Wednesday, March 03, 2021
Sunday, February 21, 2021
Tonight I looked up
And zeroed in on one star
Missing the wonder I used to feel about stars,
Not even the internal dialogue about
How the light I see tonight emanated long ago.
That conversation wasn’t there.
There was no magic
Just a feeling that the stars,
Well there they just are—
At least the ones we can still see
In our light bleached night sky
And they might be all gone to us eventually
And what if we get used to it?
Once, one spoke to me, offering good sense and comfort as my heart was being broken
But I dismissed it and ran headlong into the night of trying to unravel, undo the reality that was presenting itself; that actually he was gone to me already.
Tonight this star with its clear blue sear
Said ha, you wonder why you are not wondering.
This time I said thank you.
Monday, January 06, 2020
The grasses grew where the bodies lay,
The sun would bring another day,
The atmosphere filtered fresh in its timeless way
But the mammals, birds, reptiles, amphibians, and insects had gone away
With the final exhalations of the whimper.
It didn’t have to happen like this;
Free will came in every culture and form
As did prayers, meditations, contemplations and charms
But Intimidation was let to rule the day
- A thug for Greed and soullessness
- Shining like a beacon calling all to exhausted surrender.
Unless, of course, the wearing-down failed,
The good was hailed,
The thugs were jailed,
And Love won, and in time.
Wednesday, November 06, 2019
and the afternoons golden and green
and our conversations relaxed and easy
remember the birds, they flit from branch to branch,
I like that, too.
And the slow sunset,
and the fresh colors of dusk and twilight,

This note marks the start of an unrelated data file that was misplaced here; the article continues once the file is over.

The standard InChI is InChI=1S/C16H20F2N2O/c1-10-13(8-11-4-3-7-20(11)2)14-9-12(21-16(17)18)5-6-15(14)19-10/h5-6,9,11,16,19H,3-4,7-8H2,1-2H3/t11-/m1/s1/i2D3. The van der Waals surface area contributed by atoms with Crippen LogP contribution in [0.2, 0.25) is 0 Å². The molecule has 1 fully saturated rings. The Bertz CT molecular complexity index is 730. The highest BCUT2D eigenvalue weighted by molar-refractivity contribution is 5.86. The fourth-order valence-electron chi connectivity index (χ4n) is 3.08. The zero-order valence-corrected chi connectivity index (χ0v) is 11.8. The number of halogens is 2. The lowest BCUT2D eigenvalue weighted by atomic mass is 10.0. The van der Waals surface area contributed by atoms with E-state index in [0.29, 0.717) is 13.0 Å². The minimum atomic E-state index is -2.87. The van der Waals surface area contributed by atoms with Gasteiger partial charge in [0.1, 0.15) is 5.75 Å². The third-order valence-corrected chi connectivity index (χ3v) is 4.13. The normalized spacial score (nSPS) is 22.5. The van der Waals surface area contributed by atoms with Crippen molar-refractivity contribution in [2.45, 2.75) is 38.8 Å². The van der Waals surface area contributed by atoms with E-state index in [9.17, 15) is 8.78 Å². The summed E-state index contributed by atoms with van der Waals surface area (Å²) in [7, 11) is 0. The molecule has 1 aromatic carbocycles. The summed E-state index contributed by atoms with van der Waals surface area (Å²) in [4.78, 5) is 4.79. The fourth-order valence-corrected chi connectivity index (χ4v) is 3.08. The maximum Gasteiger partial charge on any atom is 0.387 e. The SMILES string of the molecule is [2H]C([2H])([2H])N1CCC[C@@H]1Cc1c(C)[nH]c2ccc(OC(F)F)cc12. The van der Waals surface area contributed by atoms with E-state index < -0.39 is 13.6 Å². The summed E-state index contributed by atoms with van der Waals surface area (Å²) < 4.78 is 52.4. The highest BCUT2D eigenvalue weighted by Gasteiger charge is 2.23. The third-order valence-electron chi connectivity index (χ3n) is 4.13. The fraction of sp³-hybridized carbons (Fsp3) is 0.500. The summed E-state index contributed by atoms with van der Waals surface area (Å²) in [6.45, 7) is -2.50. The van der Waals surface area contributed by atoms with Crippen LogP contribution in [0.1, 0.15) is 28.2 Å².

oh, and night. Dark night, sparkly with stars
and a moon sometimes
but sometimes not.
Mornings gently occur
with a softness to the light of day
a hint of blue and a subtle yellow
and green hills
and fluffy clouds
and sometimes no clouds
and sometimes rain clouds
and sometimes rain
and sometimes snow for some people if they want it,
or wind that doesn't fight anybody very hard
but maybe musses hairdos and clothes a bit
and causes people to duck slightly as they step outside from inside
and makes sparks jump from person to person
or person to thing just a little and always by surprise.
And let's keep storm systems
that clean and wash the sky and rivers and oceans and forests and streets
without making the news.
Yes. All that.
Tuesday, October 15, 2019
There's no traffic but you, and it's a good thing I see you coming, big white panel van
veering over across the center
still a good 30 feet away from me.
nothing to be alarmed about but hey--maybe so:
Shouldn't you be staying on your own side of the road?
I honk. Your trajectory does not change.
I honk longer.
but don't worry. I don't think for a moment that you are
dead in there, unconscious, having a health event;
I know the behavior too well
and ah, now maybe you heard my noise,
Yeah no, you still veer, and I am observing in the slo-mo-moment momentum
the diagonal line you defaulted to is unchanging.
and I watch for the eye contact.
Your face lifts slightly and there it is, yeah no:
you raise your face to the direction of the road ahead,
that trick of timing, that tick to tell your conscience you're doing fine, little phone in one hand,
the other resting on the wheel.
Wednesday, August 21, 2019
No hot shower. No soft bed. Sunlight glaring in your face before you are ready to wake. Noisy trailer generators hum at varied distances, masking the sounds of birdsong you wanted to hear. Sap on tabletops. Your ancestors strived to live indoors. Conestoga wagons in the hot sun.